“I still don’t get why you hate me,” Tess muttered as she tugged her backpack higher on her shoulder. While she didn’t care that she’d left a majority of her minimal wardrobe at home, it did bother her that this pit stop after graduation from nursing school meant she was forced to wait even longer to begin applying for work that would take her away from trouble and into the rest of her life.
It was a move she needed desperately.
“That’s not how you change, mouthy,” Uncle Stu said, using his nickname for her—one, he insisted, she deserved.
Humph. Tess never cared much for Uncle Stu’s wisdom, no matter how right he always was.
“I can change without frying to death.”
Stu glanced at the group of people from his church who volunteered to go from Pennsylvania to the small town near Cocoa Beach to help build a youth center for their sister church there. Tess slowly followed him toward the bunkhouse.
“You aren’t going to fry to death,” he muttered. “And I’d stop complaining. Nearly everyone else took time from work-some of them vacation time that they could be spending laying on a beach instead of working near one.”
Tess searched her uncle’s deep brown eyes and nodded. Everyone else danced around the subject instead of getting to it, but not Stu. He told Tess the truth and refused to hold back even when it was hard.
Maybe that was why she trusted him.
“You’re right. I’m working on it. Scouts honor.”
Stu nodded and reached out to give her a big hug. “Love you, kid. Come on.” He started walking toward the large building in front of them. They’d arrived at a church complex that was a neighbor to the church in Cocoa Beach where they were going to be helping rebuild a youth center that was badly damaged by a tropical storm. A neighboring church offered to allow the use of its activities building to feed the workers, who would sleep in bunkhouses around back. Since it was only a short walk to where they’d be working, it was a great set up.
Tess followed her uncle until she realized she’d left a bag in the cargo hold of the bus. “I’ll catch up,” she said. “I forgot the extra Bibles.”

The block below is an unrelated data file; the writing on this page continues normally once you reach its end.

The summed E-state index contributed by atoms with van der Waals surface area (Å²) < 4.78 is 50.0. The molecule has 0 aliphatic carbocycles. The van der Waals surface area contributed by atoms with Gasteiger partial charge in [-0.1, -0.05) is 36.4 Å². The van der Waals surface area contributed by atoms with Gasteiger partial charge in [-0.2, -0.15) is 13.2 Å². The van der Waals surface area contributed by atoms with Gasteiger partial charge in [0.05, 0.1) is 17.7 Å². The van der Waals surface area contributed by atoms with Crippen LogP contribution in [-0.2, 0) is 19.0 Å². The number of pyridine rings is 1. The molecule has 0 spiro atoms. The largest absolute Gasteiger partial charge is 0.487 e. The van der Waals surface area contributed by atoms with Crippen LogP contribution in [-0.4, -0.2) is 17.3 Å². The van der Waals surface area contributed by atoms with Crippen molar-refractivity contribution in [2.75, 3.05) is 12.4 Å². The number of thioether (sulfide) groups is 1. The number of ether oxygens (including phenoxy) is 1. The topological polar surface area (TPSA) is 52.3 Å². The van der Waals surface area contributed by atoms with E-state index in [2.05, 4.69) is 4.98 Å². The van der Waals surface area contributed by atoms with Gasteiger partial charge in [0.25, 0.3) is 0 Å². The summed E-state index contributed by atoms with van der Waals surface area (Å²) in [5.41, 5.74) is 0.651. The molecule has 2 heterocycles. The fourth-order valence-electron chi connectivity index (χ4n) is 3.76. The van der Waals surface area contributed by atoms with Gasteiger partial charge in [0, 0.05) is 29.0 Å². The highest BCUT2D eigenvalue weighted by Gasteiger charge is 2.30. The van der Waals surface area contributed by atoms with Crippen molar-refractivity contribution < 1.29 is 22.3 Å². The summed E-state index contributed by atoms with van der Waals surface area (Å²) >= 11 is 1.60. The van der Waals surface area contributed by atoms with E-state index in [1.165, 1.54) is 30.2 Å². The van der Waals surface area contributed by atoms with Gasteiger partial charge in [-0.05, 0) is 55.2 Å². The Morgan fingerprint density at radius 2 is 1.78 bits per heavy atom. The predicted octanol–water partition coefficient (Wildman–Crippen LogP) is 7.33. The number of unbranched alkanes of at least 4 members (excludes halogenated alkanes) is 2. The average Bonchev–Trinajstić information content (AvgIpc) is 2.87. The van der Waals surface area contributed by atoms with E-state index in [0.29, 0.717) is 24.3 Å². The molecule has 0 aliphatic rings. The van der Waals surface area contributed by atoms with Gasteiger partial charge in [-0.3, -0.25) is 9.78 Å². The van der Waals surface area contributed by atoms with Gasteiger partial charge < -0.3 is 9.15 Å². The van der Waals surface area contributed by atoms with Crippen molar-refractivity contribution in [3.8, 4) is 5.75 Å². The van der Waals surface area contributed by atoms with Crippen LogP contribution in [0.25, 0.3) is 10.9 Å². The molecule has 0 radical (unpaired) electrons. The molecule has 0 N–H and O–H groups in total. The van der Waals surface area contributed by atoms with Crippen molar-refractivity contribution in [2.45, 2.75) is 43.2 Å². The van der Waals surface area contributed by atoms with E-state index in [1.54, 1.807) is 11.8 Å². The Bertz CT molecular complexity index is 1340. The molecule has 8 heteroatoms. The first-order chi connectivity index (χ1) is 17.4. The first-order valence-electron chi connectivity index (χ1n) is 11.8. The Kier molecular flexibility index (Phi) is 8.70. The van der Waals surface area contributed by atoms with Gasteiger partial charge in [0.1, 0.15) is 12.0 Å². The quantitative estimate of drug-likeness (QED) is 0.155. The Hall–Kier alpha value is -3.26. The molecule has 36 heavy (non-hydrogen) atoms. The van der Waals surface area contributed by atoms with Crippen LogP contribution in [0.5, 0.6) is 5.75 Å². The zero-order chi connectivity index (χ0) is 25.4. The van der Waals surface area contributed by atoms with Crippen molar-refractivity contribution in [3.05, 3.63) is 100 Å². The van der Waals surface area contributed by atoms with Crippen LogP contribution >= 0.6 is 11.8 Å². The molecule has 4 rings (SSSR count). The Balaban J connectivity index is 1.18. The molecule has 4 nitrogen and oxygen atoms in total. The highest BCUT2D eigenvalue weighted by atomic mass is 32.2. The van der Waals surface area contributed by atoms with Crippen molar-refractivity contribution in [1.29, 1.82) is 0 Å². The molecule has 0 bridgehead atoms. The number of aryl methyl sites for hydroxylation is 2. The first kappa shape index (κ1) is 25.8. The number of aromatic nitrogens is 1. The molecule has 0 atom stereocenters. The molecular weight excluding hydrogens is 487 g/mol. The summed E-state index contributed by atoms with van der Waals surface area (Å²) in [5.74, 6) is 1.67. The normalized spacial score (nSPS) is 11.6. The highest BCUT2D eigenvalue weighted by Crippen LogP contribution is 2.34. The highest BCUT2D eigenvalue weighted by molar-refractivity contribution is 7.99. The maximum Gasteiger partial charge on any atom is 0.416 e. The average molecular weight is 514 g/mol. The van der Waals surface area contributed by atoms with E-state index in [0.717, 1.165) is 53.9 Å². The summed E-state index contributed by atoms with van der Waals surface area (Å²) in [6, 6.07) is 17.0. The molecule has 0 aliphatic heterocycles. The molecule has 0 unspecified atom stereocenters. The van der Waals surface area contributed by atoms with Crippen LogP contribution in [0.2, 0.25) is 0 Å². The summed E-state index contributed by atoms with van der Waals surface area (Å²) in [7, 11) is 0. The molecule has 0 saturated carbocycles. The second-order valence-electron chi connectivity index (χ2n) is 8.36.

Stu nodded and kept going as Tess turned and ran back to the bus where several members of the team were divvying up their luggage. She hung back, waiting for a chance to grab her bag. She wasn’t likely to make friends with many of the people on the trip, which was better anyway. Tess had burned a lot of bridges in the last few years, and making amends was difficult. Besides, if she didn’t make friends, there would be no problem keeping them.
“Need a hand?” a deep voice asked behind her. Tess turned and found herself facing a broad chest. She raised her eyes and was stunned to find the familiar blue eyes of her childhood friend Joshua Thorne, a man she hadn’t seen in over twelve years.
What was he doing here?
Tess was certain her heart stopped beating and her knees went weak. She drew a breath in an effort to find strength.
Inwardly she groaned. Those sweet dimples were even sweeter now.
Josh lived next door to Tess and her family for seven years of their childhood, and he’d been best friends with Tess’s brother, Brody. The boys played on softball and basketball teams together—and of course a little football too, while Tess, who was five years younger, trailed after them trying to keep up. But the friendship was so much more. They’d hung out together. And if there’s anything to be said about kids, the real learning and bonding takes place in those moments when you’re doing nothing. That’s when you’re doing everything.
In a flash, Tess remembered that his birthday was August tenth, he loved her grandmother’s blueberry muffins, and he hated when Tess taunted him about his terrible pitching record from his sophomore year. All in all, not bad for not having dreamt of him in so long.
And he’d once entered her dreams every single night.
Tess’s mouth opened but she was unable to form any words. Instead she stared up at him stupidly, thinking that he’d gotten even more handsome since he left—when he was eighteen and heading to college and she was mourning the loss of the boy she was certain would one day be her husband. He’d been a cocky boy, followed by a gaggle of giggling girls who were certain he was in love with them all. It made Tess so jealous that she’d gotten into more trouble than she wanted to remember ruining his dates as only smitten teenaged girl could.
Tess worked to say something, cursing herself that the words still refused to emerge. Surely Uncle Stu knewabout this. Why hadn’t he warned her?